‘The Stories We Cannot Tell’: A Review

A look into the most heart-wrenching moments of a woman’s life

Julie Borden

--

Cover courtesy of Reedsy Discovery. Image created by reviewer in Canva.

Disclaimer: Please note I received a free ARC of this book from Reedsy Discovery in exchange for my honest review.

Katie and Rachel are strangers when we meet them, and they are each at a crossroads in life.

Katie is single and lives alone with her cat. She has survived a painful childhood and created a life as an independent woman despite having had no role models to guide her. She enjoys her job and has supportive co-workers and friends. But, at thirty-two, she is wondering if she will ever meet the right guy and is having more and more doubts.

Rachel has what Katie wishes she had — a wonderful husband who loves her. She’s grateful for her happy marriage, but her focus is elsewhere — on motherhood. She and her husband have not been able to conceive. Teaching kindergartners every day is getting harder and harder as she wonders if she will ever have a child if her own.

Life happens. Rachel is surprised to find herself pregnant just as she is about to pursue fertility testing. Katie has a brief romance that ends quickly. Thoughts of pregnancy and parenthood are the furthest thing from her mind until a missed period has her frantically taking a test and praying for a negative result. When it’s positive she begins mentally rearranging her life to accommodate a child.

Any hopeful parent who has been present at a sixteen-week ultrasound knows what it’s like to hold their breath until that image appears on the screen and the doctor announces that “everything’s okay.”

That sigh of relief never comes for Katie and Rachel. Each of them receives news that turns her life upside down. This is when their stories converge; they encounter each other at a support group and make an immediate connection.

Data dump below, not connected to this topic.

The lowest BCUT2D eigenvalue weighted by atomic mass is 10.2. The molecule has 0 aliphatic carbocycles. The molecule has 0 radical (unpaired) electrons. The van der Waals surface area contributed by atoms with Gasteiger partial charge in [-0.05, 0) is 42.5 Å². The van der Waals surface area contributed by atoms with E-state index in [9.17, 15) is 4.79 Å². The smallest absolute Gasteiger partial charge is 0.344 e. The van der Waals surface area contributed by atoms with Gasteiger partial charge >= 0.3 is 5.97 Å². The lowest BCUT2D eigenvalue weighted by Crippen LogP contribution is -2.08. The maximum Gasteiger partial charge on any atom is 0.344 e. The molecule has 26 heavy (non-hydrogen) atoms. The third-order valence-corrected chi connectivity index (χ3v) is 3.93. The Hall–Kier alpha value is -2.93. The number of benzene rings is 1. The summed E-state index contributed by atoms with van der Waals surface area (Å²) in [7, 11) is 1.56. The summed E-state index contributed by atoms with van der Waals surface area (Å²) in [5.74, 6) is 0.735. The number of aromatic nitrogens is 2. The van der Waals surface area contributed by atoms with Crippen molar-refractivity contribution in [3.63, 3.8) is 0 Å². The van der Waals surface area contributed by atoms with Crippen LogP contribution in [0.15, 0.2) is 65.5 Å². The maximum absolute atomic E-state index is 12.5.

The situation each faces with her pregnancy is different. Both are confronted with painful and heartbreaking decisions, but different circumstances mean that each has to do her own kind of soul-searching.

That is what gives this book depth and complexity. Rachel and Katie are able to support each other despite the fact that the options open to each of them are different. Both complicated but not the same.

The impact on their lives varies as well. Rachel struggles in her marriage as she and her husband grieve differently, while Katie ponders single motherhood and wonders whether it’s too good to be true that a man would fall for her in her condition.

Stories We Cannot Tell is a moving work of women’s fiction. It is very readable; the characters feel like people we know. The reader wonders how it will all turn out and wishes both women healing and a brighter tomorrow.

I would like to thank Leslie A. Rasmussen and Touchpoint Press for the opportunity to read and review this ARC.

--

--

Julie Borden

Social worker, therapist, reader, writer, head-in-the-clouds dreamer, awed by most everything. (She/her) Reach me at JulieBordenLCSW@gmail.com.